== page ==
Editor's note: Inc.com columnist Alison Green answers questions about workplace and management issues--everything from how to deal with a micromanaging boss to how to talk to someone on your team about body odor.
Here's a roundup of answers to five questions from readers.
1. My employee keeps cc'ing my manager on everything.
I hired a team lead for my department, and now every single email she sends out she copies my manager! I can understand she is excited in this new role, but I feel a sense of disrespect when she copies my manager on emails regarding suggestions for my team that she has not discussed with me first. When she sends out these emails, she addresses my manager first. I feel like she is trying to show off, and she thinks some ideas have not already been discussed before she was hired, but they have been. She would know if these ideas had already been talked about if she would discuss them with me first. Also, when there's bad news like a missed deadline, she will not add him to that email string. She leaves that up to me.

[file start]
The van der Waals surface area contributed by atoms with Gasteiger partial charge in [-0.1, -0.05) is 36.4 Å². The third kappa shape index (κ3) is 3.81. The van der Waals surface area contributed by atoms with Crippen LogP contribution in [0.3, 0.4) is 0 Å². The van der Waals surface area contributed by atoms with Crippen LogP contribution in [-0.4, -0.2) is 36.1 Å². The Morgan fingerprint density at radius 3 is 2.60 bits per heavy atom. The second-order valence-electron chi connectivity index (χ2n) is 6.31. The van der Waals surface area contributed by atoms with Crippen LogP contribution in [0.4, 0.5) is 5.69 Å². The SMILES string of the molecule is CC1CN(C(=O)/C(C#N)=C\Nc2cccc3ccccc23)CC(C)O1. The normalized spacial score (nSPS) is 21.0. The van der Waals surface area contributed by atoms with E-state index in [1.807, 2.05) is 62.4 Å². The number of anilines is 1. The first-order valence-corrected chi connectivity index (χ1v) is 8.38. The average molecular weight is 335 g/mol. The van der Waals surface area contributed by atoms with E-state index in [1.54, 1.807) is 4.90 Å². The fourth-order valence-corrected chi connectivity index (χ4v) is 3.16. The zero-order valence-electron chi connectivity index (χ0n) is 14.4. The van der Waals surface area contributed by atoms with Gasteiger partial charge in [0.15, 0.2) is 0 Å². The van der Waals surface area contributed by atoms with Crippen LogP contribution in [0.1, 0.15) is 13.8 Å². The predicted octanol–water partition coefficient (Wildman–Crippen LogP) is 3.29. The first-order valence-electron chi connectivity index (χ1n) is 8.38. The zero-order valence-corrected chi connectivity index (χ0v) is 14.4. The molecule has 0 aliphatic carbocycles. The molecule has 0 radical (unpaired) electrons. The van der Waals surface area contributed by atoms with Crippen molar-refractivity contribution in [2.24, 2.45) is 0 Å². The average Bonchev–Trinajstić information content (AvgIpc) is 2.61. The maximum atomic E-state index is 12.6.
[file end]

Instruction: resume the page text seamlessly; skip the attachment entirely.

I'm trying to find the right way to approach this as I do not want to seem like I am being a micromanager. It's really bothering me. Am I just being oversensitive and should I let her copy away?
You're her manager, so when she's behaving differently than you'd like, you need to let her know that--clearly, directly, and calmly. It's perfectly reasonable to want her to follow a chain of command (and to keep your own manager from being bothered by ideas that have already been fielded in some way). That's not micromanaging; that's just adhering to a structure that exists for good reason.
Say something like this: "Let's discuss things like this first before you loop Jane in. She and I both prefer to keep communications streamlined, and things like your email on X and your email on Y should go through me first. If you're not sure whether to include her on something, check with me first." You might also tell her what, if anything, it is good to cc your manager on, so that it's clear that you're not cutting off all communications in that direction.